All of a sudden “Laissez les bons temps rouler!” stopped being the battle cry of committed partiers and more a declaration of “We’re a bunch of clueless, careless idiots.”

And we won’t even discuss Mayor Ray Nagin surveying the devastation in designer suits and declaring New Orleans would arise as a “Chocolate City!”


I went to the coast of the panhandle after Katrina brushed by Florida. I was with two friends, and the normally clear water was murky with stirred up sand (and god-knows-what else). We could see there had been a storm surge. The usually brilliant white sand was covered with rotting dead fish and a few dead sharks. The smell of death and the dark, but gentle, waves of the Gulf were ominous. I took some photos of the beach, but not of the death or destruction. I’m not sure why.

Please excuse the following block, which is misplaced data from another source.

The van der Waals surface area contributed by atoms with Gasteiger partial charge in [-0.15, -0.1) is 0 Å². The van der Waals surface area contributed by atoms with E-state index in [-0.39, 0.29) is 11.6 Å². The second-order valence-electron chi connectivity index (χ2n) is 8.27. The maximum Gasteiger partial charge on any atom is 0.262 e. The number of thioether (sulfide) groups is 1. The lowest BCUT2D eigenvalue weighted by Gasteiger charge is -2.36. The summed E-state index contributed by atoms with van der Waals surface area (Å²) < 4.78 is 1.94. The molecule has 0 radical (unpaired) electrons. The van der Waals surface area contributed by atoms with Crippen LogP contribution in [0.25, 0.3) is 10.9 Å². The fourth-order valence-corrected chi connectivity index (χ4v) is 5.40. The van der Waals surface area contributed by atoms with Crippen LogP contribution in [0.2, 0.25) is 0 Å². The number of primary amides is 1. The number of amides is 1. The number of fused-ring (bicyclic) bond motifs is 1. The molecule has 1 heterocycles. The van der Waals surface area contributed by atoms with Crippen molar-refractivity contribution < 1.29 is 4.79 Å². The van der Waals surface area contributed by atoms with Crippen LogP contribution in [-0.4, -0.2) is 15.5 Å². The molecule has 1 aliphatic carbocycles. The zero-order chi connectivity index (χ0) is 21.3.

I remember being relieved when I heard Katrina was only a Category 3 as it made landfall over the coast to the West of me. I had studied photographs of New Orleans before and after Camille, and thought the city would be spared a little.

And then, the levees broke. I hadn’t foreseen that. I had to go over to a friend’s house to watch TV, and the images and witness reports were horrific.

A year later, I found myself in New Orleans. We drove around the city, curious to see how it was recovering.

Parts of the city seemed unscathed. But right next to a beautiful home, there would be a house, boarded up, with spray paint on it, informing all it was too be demolished. The city was discombobulated. It was trying, but next to every effort were ashes or ruins.